India has come a long way from being a passive receiver of benefits, to being one of the few nations in the world with the capability to create a successful vaccine for a large-scale pandemic, bring it to market within record time and even offer it to the rest of the world. India’s prowess in the medical field is well recognised by the global community. However, India is still ranked as the nation with the third-highest HIV cases by the United Nations. And this is reflected in the surprisingly small market size of condoms — a product that is essential for the reproductive and sexual well-being of the world’s largest youth population.
Also read: Don’t like using condoms? This survey tells us why
Breaking the price ceiling
The condom market size in India is estimated at a mere ~$200 million as of March 2020, as compared to a global market size of $8.5 billion in 2019. At $200 million, the Indian condom market is little above two per cent of the global market in value while it has 8 per cent of the world’s users (volume). Despite having a large population within the reproductive age bracket, especially the youth population, the current capacity utilisation of industry hovers around 40 per cent, including exports. Thus, building a case for an urgent re-look at the current market model. The Indian condom market has been struggling with a price ceiling that limits industry growth in more ways than one. Since April 1 2021, the price ceiling on condoms has been revised at Rs 9.15 per piece by the National Pharmaceutical Pricing Authority post a 0.5 per cent increase in the Annual Wholesale Price Index (WPI).
Product innovation plays an important role in encouraging usage by adding attributes that align with one’s value system, health restrictions, and even pleasure preferences. While the global market is witnessing innovations in the form of non-latex condoms manufactured using polyurethane and even plant fibre, eco-friendly condoms, the world’s thinnest condoms, musical condoms to even novel panty condom that provide more control to women, in India the innovation graph remains fairly plateaued and restricted to attributes such as flavours and textures. Large-scale innovations can be capital intensive and require a significant risk appetite, and a price ceiling of mere Rs 9.15 would hardly allow the expected return on investments to encourage a culture of non-linear innovation. In fact, price caps can make it financially unviable for players to stay in the market, forcing them to scale down or exit. An example of this is visible in the Indian market for coronary stents used in heart surgeries. Some makers of specialised and other premium stents felt that the State-ordered price ceiling did not make commercial sense and were eventually forced to withdraw their offering as a result. Thus, tampering with market forces can more often than not result in ineffective and inefficient market conditions that cause more harm than good.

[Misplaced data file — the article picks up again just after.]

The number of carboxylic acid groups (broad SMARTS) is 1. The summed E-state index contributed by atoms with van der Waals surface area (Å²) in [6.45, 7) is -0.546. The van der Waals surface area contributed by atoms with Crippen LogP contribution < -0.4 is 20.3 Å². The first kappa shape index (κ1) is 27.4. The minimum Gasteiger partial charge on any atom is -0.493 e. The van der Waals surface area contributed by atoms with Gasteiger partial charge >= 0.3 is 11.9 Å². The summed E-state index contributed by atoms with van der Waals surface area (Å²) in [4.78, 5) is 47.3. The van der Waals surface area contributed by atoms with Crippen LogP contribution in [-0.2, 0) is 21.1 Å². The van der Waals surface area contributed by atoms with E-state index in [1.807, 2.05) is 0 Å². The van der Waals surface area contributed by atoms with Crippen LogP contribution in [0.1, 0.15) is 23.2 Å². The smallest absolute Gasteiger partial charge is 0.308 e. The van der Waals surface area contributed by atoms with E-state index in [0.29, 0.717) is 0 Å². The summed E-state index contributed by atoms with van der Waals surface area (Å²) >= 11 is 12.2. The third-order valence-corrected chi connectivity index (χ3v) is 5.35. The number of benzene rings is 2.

Similarly, with the current pricing model, there is little or no incentive for the stockists to stock the condoms in the more expensive front shelves, in order to enhance both visibility and access. Additionally, Point of Sale promotions such as installing dispensers would not only allow better access but also reduce the awkward interaction at the sales counter. Thus, addressing a key barrier to purchase. However, these aforesaid solutions and marketing innovations would require considerable investments from the supply chain that is neither supported nor encouraged by the current pricing model.
Also read: Why is India’s condom usage so low? First ‘condomology’ report notes social factors
The welfare argument